Court of Cassation verdict of canceling execution provisions of Minya … renew the Organization’s demands of abolishing the death penalty

January 24th, 2015 by Editor

On Saturday 24th of January, Egypt’s Court of Cassation has ordered a retrial of 152 members of the outlawed Muslim Brotherhood movement, including 37 sentenced to death in a mass trial that had sparked international condemnation.

Saturday’s ruling came less than a year after a lower court in the southern province of Minya trailed 529 members of the Brotherhood – the movement of ousted President Mohamed Morsi – to death and sentenced 152, 37 from them sentenced to death  last March accused of attacking a police station and killing an officer in August 2013.

International covenants and conventions have confirmed the importance of the right to life and the abolition or restriction the death penalty in the most serious crimes, as the International Covenant on Civil and Political Rights 1966 stated in article 6 that “Every human being has the inherent right to life. This right shall be protected by law. No one shall be arbitrarily deprived of his life, and in countries which have not abolished the death penalty, sentence of death may be imposed only for the most serious crimes in accordance with the law in force at the time of the commission of the crime”.

Also, The United Nations General Assembly issued on 20 December 1971 resolution affirms that in order fully guarantee the right to life, provided for in Article (3) of the Universal Declaration of Human Rights, the main objective to be pursued is that of progressively restricting the number of offences for which capital punishment may be imposed, with a view to the desirability of abolishing this punishment all countries. Besides the Second Optional Protocol to the International Covenant on Civil and Political Rights, aiming at the abolition of the death penalty Adopted and proclaimed by General Assembly resolution 44/128 of 15 December 1989.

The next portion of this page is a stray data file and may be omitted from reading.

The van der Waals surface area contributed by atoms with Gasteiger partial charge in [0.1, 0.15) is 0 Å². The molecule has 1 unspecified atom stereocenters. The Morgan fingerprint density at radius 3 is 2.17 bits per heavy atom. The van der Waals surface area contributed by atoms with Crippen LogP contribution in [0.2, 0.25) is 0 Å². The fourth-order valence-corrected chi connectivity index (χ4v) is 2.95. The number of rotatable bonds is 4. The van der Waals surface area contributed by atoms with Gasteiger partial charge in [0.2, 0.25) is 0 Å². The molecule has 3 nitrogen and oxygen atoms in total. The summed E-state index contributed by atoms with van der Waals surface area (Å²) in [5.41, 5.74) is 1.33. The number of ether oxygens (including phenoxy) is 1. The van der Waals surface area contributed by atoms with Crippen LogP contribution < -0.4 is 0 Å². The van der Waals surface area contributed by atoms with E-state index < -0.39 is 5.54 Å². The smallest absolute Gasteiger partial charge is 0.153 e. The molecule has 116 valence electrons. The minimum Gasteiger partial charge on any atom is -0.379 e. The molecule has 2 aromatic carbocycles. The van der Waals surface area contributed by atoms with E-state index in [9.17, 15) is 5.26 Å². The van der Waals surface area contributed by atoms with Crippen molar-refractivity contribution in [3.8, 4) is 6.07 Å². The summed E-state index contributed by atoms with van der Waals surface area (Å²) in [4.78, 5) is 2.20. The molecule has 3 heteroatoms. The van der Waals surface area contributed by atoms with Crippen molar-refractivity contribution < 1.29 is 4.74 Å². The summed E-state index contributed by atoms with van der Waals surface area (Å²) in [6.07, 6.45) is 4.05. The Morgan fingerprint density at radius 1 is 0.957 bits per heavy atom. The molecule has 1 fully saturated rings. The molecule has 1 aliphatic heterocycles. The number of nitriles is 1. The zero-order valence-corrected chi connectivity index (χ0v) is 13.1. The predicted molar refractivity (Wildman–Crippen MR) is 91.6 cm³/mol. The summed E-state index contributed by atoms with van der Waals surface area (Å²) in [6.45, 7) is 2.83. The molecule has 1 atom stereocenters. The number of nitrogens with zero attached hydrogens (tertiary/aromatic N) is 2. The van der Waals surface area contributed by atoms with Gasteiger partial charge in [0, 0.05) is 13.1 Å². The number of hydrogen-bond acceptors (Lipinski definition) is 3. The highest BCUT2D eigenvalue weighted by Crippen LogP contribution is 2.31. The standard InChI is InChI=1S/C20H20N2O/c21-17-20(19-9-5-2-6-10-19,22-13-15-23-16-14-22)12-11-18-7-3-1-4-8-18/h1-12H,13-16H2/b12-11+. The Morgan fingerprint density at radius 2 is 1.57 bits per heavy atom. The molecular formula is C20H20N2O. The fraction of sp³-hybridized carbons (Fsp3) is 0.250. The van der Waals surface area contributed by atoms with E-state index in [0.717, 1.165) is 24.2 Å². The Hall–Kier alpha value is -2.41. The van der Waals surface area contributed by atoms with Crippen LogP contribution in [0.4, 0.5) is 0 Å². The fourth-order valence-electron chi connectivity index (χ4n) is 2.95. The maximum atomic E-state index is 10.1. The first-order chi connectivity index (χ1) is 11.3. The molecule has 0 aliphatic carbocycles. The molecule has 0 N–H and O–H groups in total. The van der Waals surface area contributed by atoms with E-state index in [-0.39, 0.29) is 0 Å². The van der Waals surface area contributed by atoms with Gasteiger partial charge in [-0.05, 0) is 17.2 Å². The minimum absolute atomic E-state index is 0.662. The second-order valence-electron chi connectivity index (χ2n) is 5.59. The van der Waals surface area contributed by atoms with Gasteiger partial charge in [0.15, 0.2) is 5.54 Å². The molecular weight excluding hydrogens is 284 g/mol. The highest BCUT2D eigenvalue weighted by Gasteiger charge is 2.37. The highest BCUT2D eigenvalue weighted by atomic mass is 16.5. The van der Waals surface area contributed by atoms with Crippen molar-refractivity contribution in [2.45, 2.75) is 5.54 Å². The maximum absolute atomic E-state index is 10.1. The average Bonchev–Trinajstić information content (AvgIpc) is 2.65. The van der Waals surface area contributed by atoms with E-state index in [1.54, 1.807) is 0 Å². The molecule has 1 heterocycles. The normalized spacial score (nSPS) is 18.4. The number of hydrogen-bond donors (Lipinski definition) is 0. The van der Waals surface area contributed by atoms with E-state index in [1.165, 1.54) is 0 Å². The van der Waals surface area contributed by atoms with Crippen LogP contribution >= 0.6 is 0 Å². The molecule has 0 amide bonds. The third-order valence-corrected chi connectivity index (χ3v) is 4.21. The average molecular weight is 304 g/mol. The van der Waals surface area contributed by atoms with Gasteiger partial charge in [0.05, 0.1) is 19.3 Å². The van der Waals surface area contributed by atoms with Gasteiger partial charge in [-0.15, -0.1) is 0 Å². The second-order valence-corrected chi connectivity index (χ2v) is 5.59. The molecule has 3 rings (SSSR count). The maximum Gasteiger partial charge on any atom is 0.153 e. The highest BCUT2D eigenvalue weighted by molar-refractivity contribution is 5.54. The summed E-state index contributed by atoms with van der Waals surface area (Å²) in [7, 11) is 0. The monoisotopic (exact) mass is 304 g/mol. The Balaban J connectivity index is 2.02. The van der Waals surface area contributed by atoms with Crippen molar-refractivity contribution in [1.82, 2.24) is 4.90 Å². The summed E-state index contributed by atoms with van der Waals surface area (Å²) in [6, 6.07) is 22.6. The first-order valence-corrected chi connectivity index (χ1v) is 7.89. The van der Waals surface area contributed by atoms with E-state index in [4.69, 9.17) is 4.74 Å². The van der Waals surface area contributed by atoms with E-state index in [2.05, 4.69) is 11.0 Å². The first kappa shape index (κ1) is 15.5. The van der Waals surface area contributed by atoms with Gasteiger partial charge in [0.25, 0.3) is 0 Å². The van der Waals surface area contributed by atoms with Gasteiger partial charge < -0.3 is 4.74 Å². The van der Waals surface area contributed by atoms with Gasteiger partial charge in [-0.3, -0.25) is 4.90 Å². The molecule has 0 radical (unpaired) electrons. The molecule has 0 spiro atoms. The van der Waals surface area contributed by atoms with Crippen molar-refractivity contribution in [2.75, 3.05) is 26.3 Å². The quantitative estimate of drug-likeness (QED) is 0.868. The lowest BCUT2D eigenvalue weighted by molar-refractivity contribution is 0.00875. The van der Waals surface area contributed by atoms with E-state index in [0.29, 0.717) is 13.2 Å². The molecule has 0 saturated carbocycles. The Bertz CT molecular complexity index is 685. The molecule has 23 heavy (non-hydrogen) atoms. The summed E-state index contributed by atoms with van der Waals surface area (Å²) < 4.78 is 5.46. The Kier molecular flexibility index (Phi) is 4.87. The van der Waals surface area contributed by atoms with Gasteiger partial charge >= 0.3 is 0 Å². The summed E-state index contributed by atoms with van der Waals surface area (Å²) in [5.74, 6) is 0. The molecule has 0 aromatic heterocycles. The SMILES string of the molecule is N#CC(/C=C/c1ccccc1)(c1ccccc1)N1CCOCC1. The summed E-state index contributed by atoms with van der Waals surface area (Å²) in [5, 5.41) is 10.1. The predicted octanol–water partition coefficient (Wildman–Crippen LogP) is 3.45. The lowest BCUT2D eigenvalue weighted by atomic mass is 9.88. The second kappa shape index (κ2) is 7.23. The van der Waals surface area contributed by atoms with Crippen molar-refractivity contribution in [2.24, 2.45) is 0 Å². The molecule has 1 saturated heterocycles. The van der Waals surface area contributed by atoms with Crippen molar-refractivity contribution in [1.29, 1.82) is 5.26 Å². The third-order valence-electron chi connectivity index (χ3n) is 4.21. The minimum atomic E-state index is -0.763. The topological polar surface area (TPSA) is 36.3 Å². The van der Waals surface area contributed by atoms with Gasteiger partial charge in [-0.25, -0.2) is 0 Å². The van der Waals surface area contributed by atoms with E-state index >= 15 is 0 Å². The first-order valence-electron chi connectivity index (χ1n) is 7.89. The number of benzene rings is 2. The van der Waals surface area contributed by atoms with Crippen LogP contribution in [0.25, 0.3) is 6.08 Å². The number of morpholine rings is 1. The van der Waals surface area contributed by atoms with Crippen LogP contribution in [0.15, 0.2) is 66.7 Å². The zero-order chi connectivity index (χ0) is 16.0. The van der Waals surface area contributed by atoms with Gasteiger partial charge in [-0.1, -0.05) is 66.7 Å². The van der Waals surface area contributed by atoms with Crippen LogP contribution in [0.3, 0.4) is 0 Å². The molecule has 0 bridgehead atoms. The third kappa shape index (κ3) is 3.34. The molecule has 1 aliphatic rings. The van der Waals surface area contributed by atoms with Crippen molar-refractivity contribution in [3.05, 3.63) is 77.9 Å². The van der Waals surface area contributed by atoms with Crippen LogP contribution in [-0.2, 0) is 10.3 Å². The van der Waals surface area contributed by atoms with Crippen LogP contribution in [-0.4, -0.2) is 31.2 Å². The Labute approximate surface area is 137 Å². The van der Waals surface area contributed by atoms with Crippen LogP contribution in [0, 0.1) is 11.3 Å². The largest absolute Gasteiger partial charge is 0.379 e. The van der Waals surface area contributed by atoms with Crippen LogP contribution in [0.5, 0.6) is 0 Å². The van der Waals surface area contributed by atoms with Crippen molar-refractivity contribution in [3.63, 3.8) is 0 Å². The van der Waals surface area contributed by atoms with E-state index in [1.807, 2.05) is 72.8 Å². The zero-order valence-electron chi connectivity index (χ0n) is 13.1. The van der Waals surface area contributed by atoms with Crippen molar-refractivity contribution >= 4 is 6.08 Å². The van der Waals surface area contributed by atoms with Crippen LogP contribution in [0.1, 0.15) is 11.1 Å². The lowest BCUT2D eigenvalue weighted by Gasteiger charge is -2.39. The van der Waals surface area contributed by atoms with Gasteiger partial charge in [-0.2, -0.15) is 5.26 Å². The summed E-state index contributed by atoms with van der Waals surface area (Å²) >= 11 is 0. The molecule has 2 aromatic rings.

As well as, article 2 of the European Convention for the Protection of Human Rights and Fundamental Freedoms, article 4 of the American Convention on Human Rights, and article 5 of the Arab Charter on Human Rights of 1997.

The Egyptian legislator decided the death penalty for a number of crimes that involve a deep amount of risk and magnitude; he used this penalty in four laws, the Penal Code, anti-drug law, martial law, Arms and Ammunition Act.

The Egyptian Organization for Human Rights (EOHR) considers the death penalty a unique penalty, as it robs the right to life which is the finest and holiest rights at all, thus it is an infinite punishment irreversible, and this represents a serious violation of human rights.

In this context, EOHR calls for the necessity of reviewing the legislation and the freezing of the death penalty as a prelude to phasing out and replace it with life imprisonment.

From his side, Mr. Hafez Abu Seada the president of EOHR affirmed that the demand for canceling the death penalty is not a defense of the perpetrators of crimes, but it is abolition for dealing with the crime with another crime which is the harshest and worst. Therefore, there are many countries that rushed to the abolition of the death penalty, which amounted to more than 140 countries, including Arab and Muslim countries such as Algeria, Morocco and Mauritania.

Abu Seada added that the death penalty is not the right of society, as the society didn’t give man his life to take it from him, but the right to life is a grant from the Creator.

This entry was posted on Saturday, January 24th, 2015 at 3:40 pm and is filed under Statements. You can follow any responses to this entry through the RSS 2.0 feed. You can skip to the end and leave a response. Pinging is currently not allowed.

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